Which of this year’s Kentucky Derby field is most similar to past winners?
May 4, 2017 8:02 AM
On Saturday, the Kentucky Derby will be run for the 143rd time. That got me interested in looking at what characteristics are shared by Derby winners of the past and see if any of this year’s horses are similar.
I used the Internet Open feature in JMP to open a list of past winners. The list of winners I ended up using for my analysis dated back to 1968 (because other data was also available for horses from then onward).
For each horse, I looked up at the odds of winning, the previous race run, previous result, and win streak entering the Derby. Then I looked up the same information about this year’s participants and concatenated the data.
I used hierarchical clustering to group the horses in the dendrogram shown below. The dendrogram is colored by cluster, and I saved those clusters to the data table for future analysis. The highlighted horses are competing in the 2017 Derby, while the others are past winners.
Some of the past winning horses had not run a race prior to the Derby. I excluded those from the analysis. Why? Because all of the entrants in this year’s race have previously raced – so those past winners without previous racing history would not provide much insight into this year’s race. The clusters give us a nice way to break up the horses. You can see a graphical summary of the clustering below. To get the graph to display the same colors as the dendrogram above, I used a column property value of colors in the cluster column.
Here’s what I see in this analysis:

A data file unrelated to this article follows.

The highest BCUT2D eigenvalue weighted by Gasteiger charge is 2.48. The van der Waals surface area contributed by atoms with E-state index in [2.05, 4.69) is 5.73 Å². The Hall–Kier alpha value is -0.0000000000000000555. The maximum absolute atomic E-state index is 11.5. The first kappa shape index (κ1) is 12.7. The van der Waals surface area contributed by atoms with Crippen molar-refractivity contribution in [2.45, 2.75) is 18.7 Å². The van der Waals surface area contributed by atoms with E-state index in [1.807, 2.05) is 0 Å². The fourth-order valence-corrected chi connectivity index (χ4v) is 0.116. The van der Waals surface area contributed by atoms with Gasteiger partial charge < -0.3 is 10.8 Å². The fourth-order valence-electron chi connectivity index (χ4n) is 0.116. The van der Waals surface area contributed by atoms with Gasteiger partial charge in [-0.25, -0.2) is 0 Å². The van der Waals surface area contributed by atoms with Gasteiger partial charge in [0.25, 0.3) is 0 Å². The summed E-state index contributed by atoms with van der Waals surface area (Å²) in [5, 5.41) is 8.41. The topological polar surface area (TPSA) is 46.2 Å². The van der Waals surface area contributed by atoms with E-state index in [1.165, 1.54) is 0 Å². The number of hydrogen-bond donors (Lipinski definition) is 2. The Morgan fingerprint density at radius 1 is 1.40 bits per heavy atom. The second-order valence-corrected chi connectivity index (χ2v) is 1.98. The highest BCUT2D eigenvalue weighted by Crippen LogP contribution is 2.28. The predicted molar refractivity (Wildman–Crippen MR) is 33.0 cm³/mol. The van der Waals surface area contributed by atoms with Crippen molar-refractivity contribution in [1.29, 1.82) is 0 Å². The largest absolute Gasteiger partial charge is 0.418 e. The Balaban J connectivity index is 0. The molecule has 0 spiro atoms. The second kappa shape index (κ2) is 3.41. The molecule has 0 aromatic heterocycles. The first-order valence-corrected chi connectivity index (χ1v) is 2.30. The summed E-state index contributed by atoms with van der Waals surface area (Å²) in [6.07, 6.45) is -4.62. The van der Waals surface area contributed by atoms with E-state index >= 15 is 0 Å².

Cluster 1 contains the clear favorites, with all horses winning their previous race and average odds of 2.9:1. The only horse from this year’s field in cluster 1 is Always Dreaming.
Cluster 2 is interesting, with a mix of Derby winners and this year’s participants; most of the horses in this cluster are coming in to the Derby having won their previous race, but these horses have longer odds.
Cluster 3 is made up of horses with pretty good odds of winning; most of these horses have had a second- or third-place finish in the previous race.
Cluster 4 consists of the long-shot winners mixed with many horses in this year’s field.
Cluster 5 and Cluster 6 are made up of three horses that did not fit with any others.
We can also view the clusters in a constellation plot, which is a fun way of visualizing the similarity of the horses. It gives you a graphical representation of which horses are most closely related to each other.
The parallel plot below is a nice way to look at this data as well. I have highlighted Always Dreaming and several past winners with similar paths to the Derby. As you can see, Barbaro (2006), Big Brown (2008), Orb (2013) and Nyquist (2016) all competed in and won the Florida Derby prior to competing in the Kentucky Derby. All of those horses arrived at Derby with a winning streak of at least two in a row and had 6-1 odds or better.
Hopefully, this blog post gives you some insights into the 143rd Kentucky Derby. Here are a couple of things to keep in mind:
Always Dreaming is a favorite and more similar to past winners than to any other horse in this year’s field. Does that mean he will be the winner? We will have to see on Saturday.
Whether you like the favorite or the 80-1 long shot, don’t forget the words of cartoonist Nate Collier: "No horse can go as fast as the money you bet on him."
One more thing: Did you know you can try JMP for free? Get some data and see what you can find our and what cool visualizations you can make.